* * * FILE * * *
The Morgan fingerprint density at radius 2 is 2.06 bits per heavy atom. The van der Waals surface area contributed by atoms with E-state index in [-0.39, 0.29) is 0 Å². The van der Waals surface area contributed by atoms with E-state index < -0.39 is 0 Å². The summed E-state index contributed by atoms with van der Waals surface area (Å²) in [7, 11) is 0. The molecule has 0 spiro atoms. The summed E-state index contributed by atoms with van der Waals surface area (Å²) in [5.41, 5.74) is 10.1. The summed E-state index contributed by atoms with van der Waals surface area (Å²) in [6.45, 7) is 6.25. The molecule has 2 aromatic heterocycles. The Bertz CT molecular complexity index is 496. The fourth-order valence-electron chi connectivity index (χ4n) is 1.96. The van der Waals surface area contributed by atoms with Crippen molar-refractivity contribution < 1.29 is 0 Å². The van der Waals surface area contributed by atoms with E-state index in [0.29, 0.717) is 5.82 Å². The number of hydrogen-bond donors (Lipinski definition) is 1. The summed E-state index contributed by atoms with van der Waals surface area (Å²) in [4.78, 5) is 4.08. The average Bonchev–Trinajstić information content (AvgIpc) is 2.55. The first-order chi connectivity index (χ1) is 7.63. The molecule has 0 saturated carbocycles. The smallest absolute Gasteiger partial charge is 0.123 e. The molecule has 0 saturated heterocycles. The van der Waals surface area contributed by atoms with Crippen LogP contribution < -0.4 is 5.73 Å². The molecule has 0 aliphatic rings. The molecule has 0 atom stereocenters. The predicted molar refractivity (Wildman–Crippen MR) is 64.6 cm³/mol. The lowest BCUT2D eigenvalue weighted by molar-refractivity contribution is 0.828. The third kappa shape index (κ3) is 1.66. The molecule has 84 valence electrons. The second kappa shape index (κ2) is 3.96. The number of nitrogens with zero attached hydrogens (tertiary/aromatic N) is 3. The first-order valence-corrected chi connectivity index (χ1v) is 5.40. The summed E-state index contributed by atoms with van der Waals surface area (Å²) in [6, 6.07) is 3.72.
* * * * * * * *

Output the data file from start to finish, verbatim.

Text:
The Morgan fingerprint density at radius 2 is 2.06 bits per heavy atom. The van der Waals surface area contributed by atoms with E-state index in [-0.39, 0.29) is 0 Å². The van der Waals surface area contributed by atoms with E-state index < -0.39 is 0 Å². The summed E-state index contributed by atoms with van der Waals surface area (Å²) in [7, 11) is 0. The molecule has 0 spiro atoms. The summed E-state index contributed by atoms with van der Waals surface area (Å²) in [5.41, 5.74) is 10.1. The summed E-state index contributed by atoms with van der Waals surface area (Å²) in [6.45, 7) is 6.25. The molecule has 2 aromatic heterocycles. The Bertz CT molecular complexity index is 496. The fourth-order valence-electron chi connectivity index (χ4n) is 1.96. The van der Waals surface area contributed by atoms with Crippen molar-refractivity contribution < 1.29 is 0 Å². The van der Waals surface area contributed by atoms with E-state index in [0.29, 0.717) is 5.82 Å². The number of hydrogen-bond donors (Lipinski definition) is 1. The summed E-state index contributed by atoms with van der Waals surface area (Å²) in [4.78, 5) is 4.08. The average Bonchev–Trinajstić information content (AvgIpc) is 2.55. The first-order chi connectivity index (χ1) is 7.63. The molecule has 0 saturated carbocycles. The smallest absolute Gasteiger partial charge is 0.123 e. The molecule has 0 saturated heterocycles. The van der Waals surface area contributed by atoms with Crippen LogP contribution < -0.4 is 5.73 Å². The molecule has 0 aliphatic rings. The molecule has 0 atom stereocenters. The predicted molar refractivity (Wildman–Crippen MR) is 64.6 cm³/mol. The lowest BCUT2D eigenvalue weighted by molar-refractivity contribution is 0.828. The third kappa shape index (κ3) is 1.66. The molecule has 84 valence electrons. The second kappa shape index (κ2) is 3.96. The number of nitrogens with zero attached hydrogens (tertiary/aromatic N) is 3. The first-order valence-corrected chi connectivity index (χ1v) is 5.40. The summed E-state index contributed by atoms with van der Waals surface area (Å²) in [6, 6.07) is 3.72.